Most American home builders don’t need new problems at the moment, but they just got one: Federal regulators confirmed last week that they are aggressively investigating allegations that builders around the country are pressuring or requiring purchasers to use their mortgage financing affiliates illegally.
Under the federal Real Estate Settlement Procedures Act (RESPA), builders and realty brokers are prohibited from requiring customers to use their own affiliates or subsidiaries for mortgage, title or other settlement-related services. They can recommend affiliates — provided they also disclose the relationship — but they cannot force consumers to use them.
Enforcement officials at HUD, which has regulatory oversight of RESPA, have begun looking into widespread allegations that some builders:
- Increase the prices of homes when purchasers decline to use their affiliated mortgage companies.
- Present $10,000 to $30,000 “incentives” — upgrades to kitchens, “free” finished basements or “free” settlement costs — as true discounts, when in fact the incentives are built into the cost of the house.
- Require the use of an affiliated lender in order to qualify for incentives when they know their affiliates’ mortgage programs carry intentionally inflated fees or interest rates to cover the incentives in whole or part.
- Refuse to go to settlement when buyers change their minds and decline to use the builder’s affiliated or wholly-owned mortgage company. In one case, a builder declared an $11,845 good faith deposit forfeited when the customer switched to an independent, nonaffiliated lender.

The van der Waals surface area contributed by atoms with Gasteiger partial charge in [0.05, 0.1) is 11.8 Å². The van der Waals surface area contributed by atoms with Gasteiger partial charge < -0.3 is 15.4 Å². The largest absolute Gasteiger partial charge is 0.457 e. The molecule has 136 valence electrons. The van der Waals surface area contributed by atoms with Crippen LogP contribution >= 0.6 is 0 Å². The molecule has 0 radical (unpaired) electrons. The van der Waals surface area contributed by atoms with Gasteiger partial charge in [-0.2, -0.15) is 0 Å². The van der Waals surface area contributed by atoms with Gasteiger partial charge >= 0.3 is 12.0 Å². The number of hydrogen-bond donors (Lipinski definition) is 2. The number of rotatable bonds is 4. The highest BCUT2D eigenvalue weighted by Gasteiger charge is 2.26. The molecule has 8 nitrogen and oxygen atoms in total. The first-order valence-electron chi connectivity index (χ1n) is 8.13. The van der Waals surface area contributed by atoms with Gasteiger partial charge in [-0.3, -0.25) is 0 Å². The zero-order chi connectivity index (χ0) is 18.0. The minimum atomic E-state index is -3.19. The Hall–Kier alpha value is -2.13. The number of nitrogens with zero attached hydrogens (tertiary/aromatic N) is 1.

HUD officials spoke on background and declined to identify specific builders since some cases are still being put together or legal settlements may be pending. But the officials confirmed that in a number of instances, the department intervened directly on buyers’ behalf and obtained substantial cash refunds.
In one case, a buyer complained to HUD’s “RESPA police” — its enforcement staff on settlement-related issues — when a builder offered an “incentive package” of $13.450 for a customized “morning room,” but only if the buyer got his mortgage from the builder’s affiliated lender.
The builder insisted that the in-house mortgage affiliate’s rates and fees were “very competitive” with others lenders in the area. But the loan deal carried a $5,400 origination fee — far beyond fees charged by competing lenders and brokers. HUD investigators contacted the builder, warned of possible RESPA violations on required use, and got the deal changed. The buyer got his mortgage without the $5,400 fee, plus got the $13,450 morning room add-on.
HUD investigators say they also obtained $32,400 in refunds from a condo developer to 200 condo unit purchasers. The developer acknowledged that it charged each of the purchasers $162 for a property survey that never was required by the mortgage lender and constituted an “unearned fee” under RESPA.
Officials said active investigations are now underway into other alleged builder misconduct. For example, one builder allegedly is requiring home buyers to use only a specified title company. In addition to violating RESPA’s required-use rule, investigators believe “the builder established a sham title company for the purpose of receiving kickbacks and unearned fees from the title insurance company.” Officials say the same builder apparently has created a sham mortgage company for the same purpose.
How can consumers deal with strong-arm pressure from builders on choice of mortgage lenders? HUD recommends that buyers check out prevailing local market interest rates and fees, compare them to the builder-controlled lender’s offer, and then tote up the true costs. Prudent buyers should also thoroughly study prices for comparable new houses in the market in order to spot fake “discounts” — where the costs of incentive packages have merely been tacked on to the sale price of the house.
Written by Kenneth R. Harney
November 13, 2006
Reposted with Permission
Category: Real Estate